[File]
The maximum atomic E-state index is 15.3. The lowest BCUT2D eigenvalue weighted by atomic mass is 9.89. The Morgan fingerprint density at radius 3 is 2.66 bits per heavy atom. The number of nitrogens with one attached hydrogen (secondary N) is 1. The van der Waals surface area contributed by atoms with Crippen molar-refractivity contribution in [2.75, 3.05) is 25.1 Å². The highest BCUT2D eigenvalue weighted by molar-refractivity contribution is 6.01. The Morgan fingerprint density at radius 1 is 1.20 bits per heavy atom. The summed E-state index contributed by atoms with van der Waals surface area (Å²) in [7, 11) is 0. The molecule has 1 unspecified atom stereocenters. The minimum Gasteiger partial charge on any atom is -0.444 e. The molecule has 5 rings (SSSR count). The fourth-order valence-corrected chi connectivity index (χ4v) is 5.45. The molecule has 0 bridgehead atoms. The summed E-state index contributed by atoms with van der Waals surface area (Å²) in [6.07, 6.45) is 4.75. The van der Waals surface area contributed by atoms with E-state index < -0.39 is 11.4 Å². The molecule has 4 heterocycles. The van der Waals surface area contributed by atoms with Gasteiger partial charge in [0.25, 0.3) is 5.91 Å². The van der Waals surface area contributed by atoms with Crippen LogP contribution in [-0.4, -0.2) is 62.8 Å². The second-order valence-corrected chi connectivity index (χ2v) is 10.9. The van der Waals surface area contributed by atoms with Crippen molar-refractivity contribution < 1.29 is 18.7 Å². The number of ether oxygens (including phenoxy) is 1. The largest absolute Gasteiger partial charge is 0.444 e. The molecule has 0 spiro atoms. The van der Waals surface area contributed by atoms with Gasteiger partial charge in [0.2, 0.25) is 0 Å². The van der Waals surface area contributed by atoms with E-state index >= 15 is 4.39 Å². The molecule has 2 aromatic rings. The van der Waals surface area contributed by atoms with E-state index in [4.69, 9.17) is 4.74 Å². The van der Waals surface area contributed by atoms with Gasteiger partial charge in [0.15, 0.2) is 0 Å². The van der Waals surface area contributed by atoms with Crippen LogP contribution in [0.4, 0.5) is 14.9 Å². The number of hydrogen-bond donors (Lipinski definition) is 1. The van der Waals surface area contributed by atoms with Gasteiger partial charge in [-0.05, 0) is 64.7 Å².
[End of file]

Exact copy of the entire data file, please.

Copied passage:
The maximum atomic E-state index is 15.3. The lowest BCUT2D eigenvalue weighted by atomic mass is 9.89. The Morgan fingerprint density at radius 3 is 2.66 bits per heavy atom. The number of nitrogens with one attached hydrogen (secondary N) is 1. The van der Waals surface area contributed by atoms with Crippen molar-refractivity contribution in [2.75, 3.05) is 25.1 Å². The highest BCUT2D eigenvalue weighted by molar-refractivity contribution is 6.01. The Morgan fingerprint density at radius 1 is 1.20 bits per heavy atom. The summed E-state index contributed by atoms with van der Waals surface area (Å²) in [7, 11) is 0. The molecule has 1 unspecified atom stereocenters. The minimum Gasteiger partial charge on any atom is -0.444 e. The molecule has 5 rings (SSSR count). The fourth-order valence-corrected chi connectivity index (χ4v) is 5.45. The molecule has 0 bridgehead atoms. The summed E-state index contributed by atoms with van der Waals surface area (Å²) in [6.07, 6.45) is 4.75. The van der Waals surface area contributed by atoms with E-state index < -0.39 is 11.4 Å². The molecule has 4 heterocycles. The van der Waals surface area contributed by atoms with Gasteiger partial charge in [0.25, 0.3) is 5.91 Å². The van der Waals surface area contributed by atoms with Crippen LogP contribution in [-0.4, -0.2) is 62.8 Å². The second-order valence-corrected chi connectivity index (χ2v) is 10.9. The van der Waals surface area contributed by atoms with Crippen molar-refractivity contribution < 1.29 is 18.7 Å². The number of ether oxygens (including phenoxy) is 1. The largest absolute Gasteiger partial charge is 0.444 e. The molecule has 0 spiro atoms. The van der Waals surface area contributed by atoms with Gasteiger partial charge in [0.2, 0.25) is 0 Å². The van der Waals surface area contributed by atoms with E-state index >= 15 is 4.39 Å². The molecule has 2 aromatic rings. The van der Waals surface area contributed by atoms with E-state index in [4.69, 9.17) is 4.74 Å². The van der Waals surface area contributed by atoms with Gasteiger partial charge in [0.15, 0.2) is 0 Å². The van der Waals surface area contributed by atoms with Crippen LogP contribution in [0.4, 0.5) is 14.9 Å². The number of hydrogen-bond donors (Lipinski definition) is 1. The van der Waals surface area contributed by atoms with Gasteiger partial charge in [-0.05, 0) is 64.7 Å².